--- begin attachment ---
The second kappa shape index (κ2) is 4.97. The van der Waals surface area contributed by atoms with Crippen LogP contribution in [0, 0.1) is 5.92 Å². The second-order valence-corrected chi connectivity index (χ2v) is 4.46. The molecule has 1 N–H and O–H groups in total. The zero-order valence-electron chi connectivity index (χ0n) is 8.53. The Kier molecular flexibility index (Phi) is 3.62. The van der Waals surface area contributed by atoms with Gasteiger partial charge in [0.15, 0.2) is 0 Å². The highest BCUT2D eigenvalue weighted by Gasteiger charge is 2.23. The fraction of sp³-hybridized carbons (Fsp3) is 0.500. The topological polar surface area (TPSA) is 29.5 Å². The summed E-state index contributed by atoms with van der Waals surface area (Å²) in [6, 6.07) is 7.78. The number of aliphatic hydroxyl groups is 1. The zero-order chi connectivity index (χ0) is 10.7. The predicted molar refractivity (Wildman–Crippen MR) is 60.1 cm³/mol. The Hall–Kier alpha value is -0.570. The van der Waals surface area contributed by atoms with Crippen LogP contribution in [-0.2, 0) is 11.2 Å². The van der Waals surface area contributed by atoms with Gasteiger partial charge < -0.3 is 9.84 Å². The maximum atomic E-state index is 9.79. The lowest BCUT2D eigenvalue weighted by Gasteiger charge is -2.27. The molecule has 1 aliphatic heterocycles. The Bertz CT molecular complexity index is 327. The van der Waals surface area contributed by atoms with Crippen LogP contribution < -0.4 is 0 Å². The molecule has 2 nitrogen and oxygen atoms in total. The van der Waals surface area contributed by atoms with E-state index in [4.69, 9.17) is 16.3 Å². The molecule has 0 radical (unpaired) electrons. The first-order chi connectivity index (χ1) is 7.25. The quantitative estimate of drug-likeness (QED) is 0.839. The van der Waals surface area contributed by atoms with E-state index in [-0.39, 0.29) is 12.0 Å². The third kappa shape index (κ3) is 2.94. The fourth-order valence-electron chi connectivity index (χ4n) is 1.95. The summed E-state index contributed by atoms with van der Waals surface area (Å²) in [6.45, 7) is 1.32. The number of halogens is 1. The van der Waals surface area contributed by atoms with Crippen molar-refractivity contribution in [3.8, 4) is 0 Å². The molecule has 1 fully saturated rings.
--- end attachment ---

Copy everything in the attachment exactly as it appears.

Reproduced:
The second kappa shape index (κ2) is 4.97. The van der Waals surface area contributed by atoms with Crippen LogP contribution in [0, 0.1) is 5.92 Å². The second-order valence-corrected chi connectivity index (χ2v) is 4.46. The molecule has 1 N–H and O–H groups in total. The zero-order valence-electron chi connectivity index (χ0n) is 8.53. The Kier molecular flexibility index (Phi) is 3.62. The van der Waals surface area contributed by atoms with Gasteiger partial charge in [0.15, 0.2) is 0 Å². The highest BCUT2D eigenvalue weighted by Gasteiger charge is 2.23. The fraction of sp³-hybridized carbons (Fsp3) is 0.500. The topological polar surface area (TPSA) is 29.5 Å². The summed E-state index contributed by atoms with van der Waals surface area (Å²) in [6, 6.07) is 7.78. The number of aliphatic hydroxyl groups is 1. The zero-order chi connectivity index (χ0) is 10.7. The predicted molar refractivity (Wildman–Crippen MR) is 60.1 cm³/mol. The Hall–Kier alpha value is -0.570. The van der Waals surface area contributed by atoms with Crippen LogP contribution in [-0.2, 0) is 11.2 Å². The van der Waals surface area contributed by atoms with Gasteiger partial charge < -0.3 is 9.84 Å². The maximum atomic E-state index is 9.79. The lowest BCUT2D eigenvalue weighted by Gasteiger charge is -2.27. The molecule has 1 aliphatic heterocycles. The Bertz CT molecular complexity index is 327. The van der Waals surface area contributed by atoms with Crippen LogP contribution < -0.4 is 0 Å². The molecule has 2 nitrogen and oxygen atoms in total. The van der Waals surface area contributed by atoms with E-state index in [4.69, 9.17) is 16.3 Å². The molecule has 0 radical (unpaired) electrons. The first-order chi connectivity index (χ1) is 7.25. The quantitative estimate of drug-likeness (QED) is 0.839. The van der Waals surface area contributed by atoms with E-state index in [-0.39, 0.29) is 12.0 Å². The third kappa shape index (κ3) is 2.94. The fourth-order valence-electron chi connectivity index (χ4n) is 1.95. The summed E-state index contributed by atoms with van der Waals surface area (Å²) in [6.45, 7) is 1.32. The number of halogens is 1. The van der Waals surface area contributed by atoms with Crippen molar-refractivity contribution in [3.8, 4) is 0 Å². The molecule has 1 fully saturated rings.